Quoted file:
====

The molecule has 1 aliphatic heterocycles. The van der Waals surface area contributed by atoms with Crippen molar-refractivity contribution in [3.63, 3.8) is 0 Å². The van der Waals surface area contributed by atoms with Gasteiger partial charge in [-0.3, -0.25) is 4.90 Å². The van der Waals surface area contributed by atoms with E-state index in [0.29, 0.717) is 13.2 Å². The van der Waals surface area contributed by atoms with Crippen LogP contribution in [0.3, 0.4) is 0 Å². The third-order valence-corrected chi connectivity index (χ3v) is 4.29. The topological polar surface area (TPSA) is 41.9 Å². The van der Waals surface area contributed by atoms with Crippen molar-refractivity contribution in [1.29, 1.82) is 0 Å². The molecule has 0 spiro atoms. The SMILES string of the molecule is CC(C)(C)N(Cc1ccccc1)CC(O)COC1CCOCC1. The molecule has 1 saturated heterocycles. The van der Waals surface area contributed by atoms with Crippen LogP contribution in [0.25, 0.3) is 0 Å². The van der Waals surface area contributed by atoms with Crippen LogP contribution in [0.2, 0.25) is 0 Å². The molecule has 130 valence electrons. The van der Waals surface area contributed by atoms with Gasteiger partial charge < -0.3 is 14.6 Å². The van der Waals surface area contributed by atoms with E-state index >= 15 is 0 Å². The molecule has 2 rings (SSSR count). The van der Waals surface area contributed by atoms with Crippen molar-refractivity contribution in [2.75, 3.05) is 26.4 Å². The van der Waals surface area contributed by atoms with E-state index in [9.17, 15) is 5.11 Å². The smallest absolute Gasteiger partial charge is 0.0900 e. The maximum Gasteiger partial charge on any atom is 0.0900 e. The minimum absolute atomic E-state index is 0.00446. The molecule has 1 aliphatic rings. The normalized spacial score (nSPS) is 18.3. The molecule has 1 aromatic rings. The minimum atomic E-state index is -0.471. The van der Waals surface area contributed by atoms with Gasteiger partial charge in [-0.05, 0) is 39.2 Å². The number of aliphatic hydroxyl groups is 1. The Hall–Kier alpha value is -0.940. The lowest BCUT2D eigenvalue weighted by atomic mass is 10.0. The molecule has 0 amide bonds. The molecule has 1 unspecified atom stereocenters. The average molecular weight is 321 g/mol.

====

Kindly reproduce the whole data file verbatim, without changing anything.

The molecule has 1 aliphatic heterocycles. The van der Waals surface area contributed by atoms with Crippen molar-refractivity contribution in [3.63, 3.8) is 0 Å². The van der Waals surface area contributed by atoms with Gasteiger partial charge in [-0.3, -0.25) is 4.90 Å². The van der Waals surface area contributed by atoms with E-state index in [0.29, 0.717) is 13.2 Å². The van der Waals surface area contributed by atoms with Crippen LogP contribution in [0.3, 0.4) is 0 Å². The third-order valence-corrected chi connectivity index (χ3v) is 4.29. The topological polar surface area (TPSA) is 41.9 Å². The van der Waals surface area contributed by atoms with Crippen molar-refractivity contribution in [1.29, 1.82) is 0 Å². The molecule has 0 spiro atoms. The SMILES string of the molecule is CC(C)(C)N(Cc1ccccc1)CC(O)COC1CCOCC1. The molecule has 1 saturated heterocycles. The van der Waals surface area contributed by atoms with Crippen LogP contribution in [0.25, 0.3) is 0 Å². The van der Waals surface area contributed by atoms with Crippen LogP contribution in [0.2, 0.25) is 0 Å². The molecule has 130 valence electrons. The van der Waals surface area contributed by atoms with Gasteiger partial charge < -0.3 is 14.6 Å². The van der Waals surface area contributed by atoms with E-state index >= 15 is 0 Å². The molecule has 2 rings (SSSR count). The van der Waals surface area contributed by atoms with Crippen molar-refractivity contribution in [2.75, 3.05) is 26.4 Å². The van der Waals surface area contributed by atoms with E-state index in [9.17, 15) is 5.11 Å². The smallest absolute Gasteiger partial charge is 0.0900 e. The maximum Gasteiger partial charge on any atom is 0.0900 e. The minimum absolute atomic E-state index is 0.00446. The molecule has 1 aliphatic rings. The normalized spacial score (nSPS) is 18.3. The molecule has 1 aromatic rings. The minimum atomic E-state index is -0.471. The van der Waals surface area contributed by atoms with Gasteiger partial charge in [-0.05, 0) is 39.2 Å². The number of aliphatic hydroxyl groups is 1. The Hall–Kier alpha value is -0.940. The lowest BCUT2D eigenvalue weighted by atomic mass is 10.0. The molecule has 0 amide bonds. The molecule has 1 unspecified atom stereocenters. The average molecular weight is 321 g/mol.